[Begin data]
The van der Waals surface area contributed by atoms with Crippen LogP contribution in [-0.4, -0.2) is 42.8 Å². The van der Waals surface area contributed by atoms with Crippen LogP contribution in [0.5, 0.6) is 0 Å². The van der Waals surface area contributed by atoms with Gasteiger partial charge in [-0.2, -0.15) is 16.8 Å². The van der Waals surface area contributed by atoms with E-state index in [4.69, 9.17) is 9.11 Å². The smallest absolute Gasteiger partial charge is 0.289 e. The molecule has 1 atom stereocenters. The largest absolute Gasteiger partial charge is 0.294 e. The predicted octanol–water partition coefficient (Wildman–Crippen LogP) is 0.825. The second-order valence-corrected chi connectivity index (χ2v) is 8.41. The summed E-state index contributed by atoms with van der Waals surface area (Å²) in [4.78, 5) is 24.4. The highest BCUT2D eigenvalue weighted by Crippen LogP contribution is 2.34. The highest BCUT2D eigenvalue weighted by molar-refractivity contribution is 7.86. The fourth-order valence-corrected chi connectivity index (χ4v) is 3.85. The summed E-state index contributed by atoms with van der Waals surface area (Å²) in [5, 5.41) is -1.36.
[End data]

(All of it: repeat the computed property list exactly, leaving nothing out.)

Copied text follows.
The van der Waals surface area contributed by atoms with Crippen LogP contribution in [-0.4, -0.2) is 42.8 Å². The van der Waals surface area contributed by atoms with Crippen LogP contribution in [0.5, 0.6) is 0 Å². The van der Waals surface area contributed by atoms with Gasteiger partial charge in [-0.2, -0.15) is 16.8 Å². The van der Waals surface area contributed by atoms with E-state index in [4.69, 9.17) is 9.11 Å². The smallest absolute Gasteiger partial charge is 0.289 e. The molecule has 1 atom stereocenters. The largest absolute Gasteiger partial charge is 0.294 e. The predicted octanol–water partition coefficient (Wildman–Crippen LogP) is 0.825. The second-order valence-corrected chi connectivity index (χ2v) is 8.41. The summed E-state index contributed by atoms with van der Waals surface area (Å²) in [4.78, 5) is 24.4. The highest BCUT2D eigenvalue weighted by Crippen LogP contribution is 2.34. The highest BCUT2D eigenvalue weighted by molar-refractivity contribution is 7.86. The fourth-order valence-corrected chi connectivity index (χ4v) is 3.85. The summed E-state index contributed by atoms with van der Waals surface area (Å²) in [5, 5.41) is -1.36.